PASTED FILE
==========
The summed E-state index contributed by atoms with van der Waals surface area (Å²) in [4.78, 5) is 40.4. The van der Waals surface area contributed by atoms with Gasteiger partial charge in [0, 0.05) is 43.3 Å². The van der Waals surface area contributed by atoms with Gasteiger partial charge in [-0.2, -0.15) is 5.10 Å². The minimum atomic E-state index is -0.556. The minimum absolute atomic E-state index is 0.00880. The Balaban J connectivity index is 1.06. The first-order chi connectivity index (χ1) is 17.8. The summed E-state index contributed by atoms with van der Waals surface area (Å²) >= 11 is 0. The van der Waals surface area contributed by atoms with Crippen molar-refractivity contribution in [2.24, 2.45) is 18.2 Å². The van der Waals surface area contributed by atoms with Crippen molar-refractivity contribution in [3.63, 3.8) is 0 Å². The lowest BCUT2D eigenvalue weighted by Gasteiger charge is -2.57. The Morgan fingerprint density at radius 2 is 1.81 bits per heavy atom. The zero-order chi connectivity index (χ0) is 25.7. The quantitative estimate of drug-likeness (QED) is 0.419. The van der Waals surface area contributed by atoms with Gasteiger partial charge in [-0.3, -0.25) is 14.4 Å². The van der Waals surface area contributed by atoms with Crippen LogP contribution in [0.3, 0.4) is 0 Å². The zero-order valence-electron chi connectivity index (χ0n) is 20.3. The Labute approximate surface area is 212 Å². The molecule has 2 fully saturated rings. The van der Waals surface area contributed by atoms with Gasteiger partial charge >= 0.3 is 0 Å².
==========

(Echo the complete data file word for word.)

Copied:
The summed E-state index contributed by atoms with van der Waals surface area (Å²) in [4.78, 5) is 40.4. The van der Waals surface area contributed by atoms with Gasteiger partial charge in [0, 0.05) is 43.3 Å². The van der Waals surface area contributed by atoms with Gasteiger partial charge in [-0.2, -0.15) is 5.10 Å². The minimum atomic E-state index is -0.556. The minimum absolute atomic E-state index is 0.00880. The Balaban J connectivity index is 1.06. The first-order chi connectivity index (χ1) is 17.8. The summed E-state index contributed by atoms with van der Waals surface area (Å²) >= 11 is 0. The van der Waals surface area contributed by atoms with Crippen molar-refractivity contribution in [2.24, 2.45) is 18.2 Å². The van der Waals surface area contributed by atoms with Crippen molar-refractivity contribution in [3.63, 3.8) is 0 Å². The lowest BCUT2D eigenvalue weighted by Gasteiger charge is -2.57. The Morgan fingerprint density at radius 2 is 1.81 bits per heavy atom. The zero-order chi connectivity index (χ0) is 25.7. The quantitative estimate of drug-likeness (QED) is 0.419. The van der Waals surface area contributed by atoms with Gasteiger partial charge in [-0.3, -0.25) is 14.4 Å². The van der Waals surface area contributed by atoms with Crippen LogP contribution in [0.3, 0.4) is 0 Å². The zero-order valence-electron chi connectivity index (χ0n) is 20.3. The Labute approximate surface area is 212 Å². The molecule has 2 fully saturated rings. The van der Waals surface area contributed by atoms with Gasteiger partial charge >= 0.3 is 0 Å².